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The Relationship Between Cultural Competence and Teacher Efficacy

JohnBull, Ranjini Mahinda
Format
Thesis/Dissertation; Online
Author
JohnBull, Ranjini Mahinda
Advisor
Berry, Robert
Esposito, James
Williams, Joanna
Tucker, Pamela
Abstract
This study sought to determine the nature of the relationship between cultural competence and teacher efficacy. According to 30 years of NAEP data, stagnant achievement among minority students persists; among factors related to student achievement, teacher efficacy represents the school-related variable that is most closely correlated and predictive of student outcomes. Contextual factors influence teacher efficacy, and beliefs about student characteristics are particularly salient. Multicultural education research suggests that teachers' beliefs about individuals' characteristics, also known as teachers' cultural competence, impact student outcomes. Since teacher efficacy is related to beliefs about student characteristics, and those beliefs are encompassed in one's cultural competence, understanding the relationship between cultural competence and teacher efficacy may elucidate the hypothesized relationship between cultural competence and student outcomes through teacher efficacy constructs, which serve as mediating variables. Prior to this study, no empirical findings have substantiated this hypothesized relationship. Survey research methods were employed in order to answer the research questions. The participants were comprised of a random sample of Virginia teachers who had publicly-listed email addresses. The total sample included 600 volunteer participants who completed an online survey that included three parts: a demographics section, a modified Teacher Efficacy Survey (Gibson & Dembo, 1984), and a modified SelfIdentity Inventory (Sevig, Highlen, & Adams, 2000). Dependent variables included the two teaching efficacy constructs (General Teaching Efficacy and Personal Teaching Efficacy), and the independent variables included cultural competence total scores and the five cultural competence construct scores (Individuation, Dissonance, Immersion, Internalization, and Integration). Control variables included gender, grade level, teaching experience, class size, classroom diversity, and diversity professional development. Hierarchical multiple regression analyses were conducted in this descriptive and correlational study to determine the extent to which cultural competence and cultural competence constructs accounted for variance in teaching efficacy constructs over and above control variables. The results indicated that cultural competence total scores accounted for 2.40f the variance in general teaching efficacy over the control variables. Cultural competence constructs accounted for 4.50f the variance in general teaching efficacy. Individuation, the lowest cultural competence stage, accounted for 3.50f the variance in general teaching efficacy. Findings also revealed that cultural competence total scores accounted for 2.10f the variance in personal teaching efficacy above the control variables. Cultural competence constructs accounted for 7.60f the variance in personal teaching efficacy above the control variables. Internalization, stage 4, explained 2.10f the variance in personal teaching efficacy. Integration, stage 5, explained 4.70f the variance in personal teaching efficacy. Findings suggest that cultural competence may contribute to student outcomes through the mediating variables of personal and general teaching efficacy. Recommendations for further research and practice are included which detail this important line of inquiry representing a nexus between multicultural education, cultural competence, teacher efficacy, and student outcomes. Note: Abstract extracted from PDF text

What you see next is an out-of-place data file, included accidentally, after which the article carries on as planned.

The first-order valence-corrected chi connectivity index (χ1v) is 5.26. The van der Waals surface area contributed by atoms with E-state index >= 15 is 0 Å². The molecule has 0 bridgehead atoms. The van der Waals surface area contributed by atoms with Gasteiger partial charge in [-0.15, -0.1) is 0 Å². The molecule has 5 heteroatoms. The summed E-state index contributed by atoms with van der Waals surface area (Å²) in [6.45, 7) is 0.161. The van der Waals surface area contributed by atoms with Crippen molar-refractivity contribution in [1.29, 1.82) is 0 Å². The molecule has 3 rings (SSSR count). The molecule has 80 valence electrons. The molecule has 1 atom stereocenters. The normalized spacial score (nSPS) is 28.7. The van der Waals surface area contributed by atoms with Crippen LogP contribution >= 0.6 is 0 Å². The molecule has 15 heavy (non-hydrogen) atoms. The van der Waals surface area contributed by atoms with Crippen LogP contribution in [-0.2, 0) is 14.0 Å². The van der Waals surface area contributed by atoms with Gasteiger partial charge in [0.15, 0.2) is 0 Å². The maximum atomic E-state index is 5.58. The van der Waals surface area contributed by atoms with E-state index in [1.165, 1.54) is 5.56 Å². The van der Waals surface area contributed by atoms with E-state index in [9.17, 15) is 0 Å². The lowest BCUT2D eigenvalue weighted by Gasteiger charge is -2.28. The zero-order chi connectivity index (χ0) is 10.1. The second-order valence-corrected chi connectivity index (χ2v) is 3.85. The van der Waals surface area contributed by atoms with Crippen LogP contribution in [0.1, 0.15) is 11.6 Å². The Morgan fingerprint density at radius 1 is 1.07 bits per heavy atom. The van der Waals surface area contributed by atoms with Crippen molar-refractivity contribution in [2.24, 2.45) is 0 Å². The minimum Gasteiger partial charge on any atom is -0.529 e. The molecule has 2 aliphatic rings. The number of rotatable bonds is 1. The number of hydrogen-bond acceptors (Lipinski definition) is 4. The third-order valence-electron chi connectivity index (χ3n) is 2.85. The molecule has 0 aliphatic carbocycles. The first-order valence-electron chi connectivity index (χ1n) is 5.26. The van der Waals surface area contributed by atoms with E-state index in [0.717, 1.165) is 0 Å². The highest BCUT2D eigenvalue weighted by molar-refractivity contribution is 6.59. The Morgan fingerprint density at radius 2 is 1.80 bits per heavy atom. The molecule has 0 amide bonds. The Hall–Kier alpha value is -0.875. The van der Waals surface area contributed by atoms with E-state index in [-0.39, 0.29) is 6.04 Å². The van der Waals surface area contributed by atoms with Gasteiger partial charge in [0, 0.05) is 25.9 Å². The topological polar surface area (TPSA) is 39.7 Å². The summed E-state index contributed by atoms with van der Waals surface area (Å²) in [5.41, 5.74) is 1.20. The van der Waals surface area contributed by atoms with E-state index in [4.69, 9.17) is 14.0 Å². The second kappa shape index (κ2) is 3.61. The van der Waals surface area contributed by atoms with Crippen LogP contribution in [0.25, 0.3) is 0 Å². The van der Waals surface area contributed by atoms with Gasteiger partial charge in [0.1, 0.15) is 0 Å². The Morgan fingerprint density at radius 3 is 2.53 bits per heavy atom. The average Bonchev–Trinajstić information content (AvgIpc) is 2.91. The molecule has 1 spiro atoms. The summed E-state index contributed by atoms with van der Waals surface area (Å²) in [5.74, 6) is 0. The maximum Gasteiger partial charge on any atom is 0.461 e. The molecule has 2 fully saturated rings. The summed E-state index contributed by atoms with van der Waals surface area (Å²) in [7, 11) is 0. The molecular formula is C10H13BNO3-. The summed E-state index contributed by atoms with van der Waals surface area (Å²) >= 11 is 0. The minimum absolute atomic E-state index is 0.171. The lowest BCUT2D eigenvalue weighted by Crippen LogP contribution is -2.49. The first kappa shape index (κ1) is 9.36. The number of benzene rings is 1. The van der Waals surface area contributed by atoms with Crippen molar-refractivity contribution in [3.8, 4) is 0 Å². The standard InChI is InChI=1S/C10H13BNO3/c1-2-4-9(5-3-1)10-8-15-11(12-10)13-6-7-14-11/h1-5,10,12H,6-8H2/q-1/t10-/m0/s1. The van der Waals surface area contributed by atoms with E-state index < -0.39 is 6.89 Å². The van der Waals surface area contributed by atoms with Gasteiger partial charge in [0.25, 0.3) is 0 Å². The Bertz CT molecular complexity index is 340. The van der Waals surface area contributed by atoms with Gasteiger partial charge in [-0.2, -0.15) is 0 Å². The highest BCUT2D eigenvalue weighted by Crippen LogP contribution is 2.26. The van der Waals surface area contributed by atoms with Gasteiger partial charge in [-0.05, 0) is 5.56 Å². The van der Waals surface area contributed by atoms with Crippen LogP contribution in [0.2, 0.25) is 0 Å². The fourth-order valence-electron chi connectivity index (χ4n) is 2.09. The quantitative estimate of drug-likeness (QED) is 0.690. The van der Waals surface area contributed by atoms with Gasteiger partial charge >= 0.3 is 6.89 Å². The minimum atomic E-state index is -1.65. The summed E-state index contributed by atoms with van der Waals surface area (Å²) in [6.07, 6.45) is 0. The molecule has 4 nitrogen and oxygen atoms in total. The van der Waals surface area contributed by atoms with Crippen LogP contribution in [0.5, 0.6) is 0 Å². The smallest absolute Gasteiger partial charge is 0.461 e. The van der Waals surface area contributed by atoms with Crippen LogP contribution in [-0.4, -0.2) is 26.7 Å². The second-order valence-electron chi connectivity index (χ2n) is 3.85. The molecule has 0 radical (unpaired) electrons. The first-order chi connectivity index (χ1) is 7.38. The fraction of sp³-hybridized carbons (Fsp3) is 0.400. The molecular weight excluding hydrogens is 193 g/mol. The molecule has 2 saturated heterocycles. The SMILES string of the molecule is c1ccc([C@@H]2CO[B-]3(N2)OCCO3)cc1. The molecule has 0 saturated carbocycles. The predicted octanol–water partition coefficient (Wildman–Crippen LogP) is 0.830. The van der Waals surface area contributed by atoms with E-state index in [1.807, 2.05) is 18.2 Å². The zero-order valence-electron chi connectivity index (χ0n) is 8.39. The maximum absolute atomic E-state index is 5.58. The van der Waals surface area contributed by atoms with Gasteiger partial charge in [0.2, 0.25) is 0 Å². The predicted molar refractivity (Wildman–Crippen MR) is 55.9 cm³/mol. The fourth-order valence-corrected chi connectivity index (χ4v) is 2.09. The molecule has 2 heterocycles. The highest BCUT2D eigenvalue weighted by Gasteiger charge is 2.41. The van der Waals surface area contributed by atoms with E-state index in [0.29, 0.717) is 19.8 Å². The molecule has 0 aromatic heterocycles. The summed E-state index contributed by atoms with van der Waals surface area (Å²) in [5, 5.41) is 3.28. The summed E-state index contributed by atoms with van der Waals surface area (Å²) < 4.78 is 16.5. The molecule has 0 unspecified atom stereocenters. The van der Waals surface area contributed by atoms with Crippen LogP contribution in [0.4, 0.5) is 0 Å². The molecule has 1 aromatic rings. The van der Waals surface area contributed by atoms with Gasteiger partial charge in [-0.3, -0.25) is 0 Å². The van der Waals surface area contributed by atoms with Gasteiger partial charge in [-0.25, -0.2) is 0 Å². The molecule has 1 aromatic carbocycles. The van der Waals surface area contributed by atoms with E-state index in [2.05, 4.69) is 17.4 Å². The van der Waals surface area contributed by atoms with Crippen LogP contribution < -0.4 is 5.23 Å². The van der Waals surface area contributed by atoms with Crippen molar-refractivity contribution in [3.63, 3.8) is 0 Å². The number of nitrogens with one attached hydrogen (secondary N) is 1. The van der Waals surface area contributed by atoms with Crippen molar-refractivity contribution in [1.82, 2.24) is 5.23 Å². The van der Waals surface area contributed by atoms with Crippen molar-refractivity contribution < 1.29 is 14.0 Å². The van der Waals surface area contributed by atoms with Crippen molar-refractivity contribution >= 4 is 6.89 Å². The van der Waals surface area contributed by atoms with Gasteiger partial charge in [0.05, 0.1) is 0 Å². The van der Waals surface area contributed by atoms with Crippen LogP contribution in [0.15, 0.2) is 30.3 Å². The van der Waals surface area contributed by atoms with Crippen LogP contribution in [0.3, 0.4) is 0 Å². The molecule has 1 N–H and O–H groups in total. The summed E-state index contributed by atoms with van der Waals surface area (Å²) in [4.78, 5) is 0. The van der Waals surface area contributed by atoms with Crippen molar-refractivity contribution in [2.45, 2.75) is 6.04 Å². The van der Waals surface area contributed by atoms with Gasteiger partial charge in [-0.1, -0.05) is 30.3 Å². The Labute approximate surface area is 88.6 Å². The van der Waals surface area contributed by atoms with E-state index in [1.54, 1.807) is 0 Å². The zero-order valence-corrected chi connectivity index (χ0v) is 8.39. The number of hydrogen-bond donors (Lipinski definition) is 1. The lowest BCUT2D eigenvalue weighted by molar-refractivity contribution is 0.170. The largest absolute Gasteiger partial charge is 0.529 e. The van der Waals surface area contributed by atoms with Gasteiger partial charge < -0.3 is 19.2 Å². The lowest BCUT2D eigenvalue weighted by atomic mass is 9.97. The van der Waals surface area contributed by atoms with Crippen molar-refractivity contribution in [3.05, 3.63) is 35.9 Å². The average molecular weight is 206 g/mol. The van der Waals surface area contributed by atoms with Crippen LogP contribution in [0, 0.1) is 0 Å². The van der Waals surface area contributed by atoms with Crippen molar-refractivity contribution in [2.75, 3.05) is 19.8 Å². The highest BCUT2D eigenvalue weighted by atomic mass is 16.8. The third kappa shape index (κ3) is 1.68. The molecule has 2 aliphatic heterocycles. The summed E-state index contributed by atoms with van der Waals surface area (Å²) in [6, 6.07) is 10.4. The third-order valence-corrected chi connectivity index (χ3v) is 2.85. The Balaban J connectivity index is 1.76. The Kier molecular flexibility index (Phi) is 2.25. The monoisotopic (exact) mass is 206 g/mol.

Language
English
Published
University of Virginia, Curry School of Education, PHD (Doctor of Philosophy), 2012
Published Date
2012-05-01
Degree
PHD (Doctor of Philosophy)
Collection
Libra ETD Repository
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